Please feel free to use the above code if it is useful to you. I’m going to try it out with a few classes in the next few weeks and see if I can use some real data to create reports from. Any comments on how I can improve the system would also be greatly appreciated.

Vector Graphics using Google Drawings

I’ve been experimenting with Google Drawings over the past few weeks to see what is possible in the app. I’ve been impressed with the range of features this simple application has and, while it won’t replace Illustrator any time soon as your one-stop vector graphic package, it is fantastic for introducing students to the idea of vector graphics, layering objects and editing points on a path.

I’ve included two YouTube videos I created for my classes for reference. In the first the students are shown how to create a vector super hero (and then challenged to create their own). In the latest video students are shown how to create a complex vector shape using the polyline tool. The shape is then used to create their own interpretation of a stylish book cover that only uses a small number of colours and shapes.

Any comments on either video much appreciated. Do you teach vector graphics to your students? Do you jump straight to the industry standard packages or keep it simple? I’d love to hear from you in the comments…

Some thoughts on a developing workflow – Google #Classroom and #GAFE

Some thoughts on a developing workflow – Google #Classroom and #GAFE

home-office-336377_1280

It is nearly the end of my first term at my new school and Google Classroom and other apps are fully embedded in my subject for years 7 – 13. I thought it was a good time to reflect on some of the successes and issues still to be resolved in my workflow using Google Apps for Education.

Keeping in touch

FullSizeRender

Given the large number of students I teach and the fact I’m usually split across two campuses each day it’s important that I’m easily reachable by students if they need to ask a question about class or homework. Younger year groups are, I’ve found, much happier to communicate by public or private Classroom comment whereas older students still prefer face-to-face communication. Perhaps this is linked to the KS3 work on Digital Citizenship this term.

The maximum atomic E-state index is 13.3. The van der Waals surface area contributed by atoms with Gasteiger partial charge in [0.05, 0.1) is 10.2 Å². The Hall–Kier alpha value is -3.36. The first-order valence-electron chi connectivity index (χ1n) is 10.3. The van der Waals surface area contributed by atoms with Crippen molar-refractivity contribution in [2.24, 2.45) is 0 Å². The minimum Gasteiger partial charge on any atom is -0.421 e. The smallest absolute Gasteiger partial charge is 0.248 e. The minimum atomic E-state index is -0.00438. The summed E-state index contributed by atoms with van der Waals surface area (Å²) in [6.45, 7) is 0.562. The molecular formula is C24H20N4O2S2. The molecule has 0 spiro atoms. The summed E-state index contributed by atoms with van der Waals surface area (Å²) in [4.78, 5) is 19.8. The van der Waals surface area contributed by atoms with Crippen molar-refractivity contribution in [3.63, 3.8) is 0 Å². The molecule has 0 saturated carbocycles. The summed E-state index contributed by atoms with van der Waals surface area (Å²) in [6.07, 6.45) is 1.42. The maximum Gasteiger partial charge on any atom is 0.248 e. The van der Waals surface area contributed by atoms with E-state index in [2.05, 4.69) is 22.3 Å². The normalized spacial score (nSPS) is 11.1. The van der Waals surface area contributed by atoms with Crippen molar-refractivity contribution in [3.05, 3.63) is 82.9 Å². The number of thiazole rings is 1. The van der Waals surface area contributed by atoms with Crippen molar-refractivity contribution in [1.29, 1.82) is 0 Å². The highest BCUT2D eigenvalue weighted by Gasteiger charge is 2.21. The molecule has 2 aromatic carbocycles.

I found that successful communication relies not only on the teacher and student checking their email regularly but also directed use of notifications within Google Docs, Slides, Sheets, etc. For example I wondered why students did not respond when I shared PDF files of their commented class tests and, of course, it is because they do not check their Google Drive regularly for updated content. After discussing this with my senior students we decided to try a “notifications” Google Doc where I could post a message linking to a new file. I realise I could post a message on Google Classroom but this would (a) not be specific to the student and (b) fill the timeline. It’s a real shame Google Docs does not allow posting of comments onto non-Google Apps files but I might have to check out this documentation to see if I can write a script to send out notifications in future.

Note that I am not using email directly, but instead relying on notifications that students receive via email. This allows me to keep track of the feedback given in the student document. If I can’t comment directly in the document I use Notability to annotate and then share the file back to the student via Google Drive.

I’m happy with the return functionality in Google Classroom as it allows me to communicate the grade and any feedback to my students however students are still having an issue with Turn In / Hand In – instead alternating between this and Sharing the document with the class teacher. I’m testing out a mechanism where the homework is contained within a Google Form and successful completion of the form (as long as you set it so it cannot be edited once complete) forces Classroom to mark the assignment as complete.

Sharing class tasks

FullSizeRender (1)

I love using Classroom as a way of keeping student submissions together but wish I could hide a post from the timeline or mark it as reviewed. My standard is to mark all homework tasks as “Homework x: …” so that students can differentiate between what is due to be submitted from home and what is to be accessed and completed in class. I also would like to be able to override a student Turn In status if they have not completed the task or, if they hand it in using a different mechanism, change the status for them.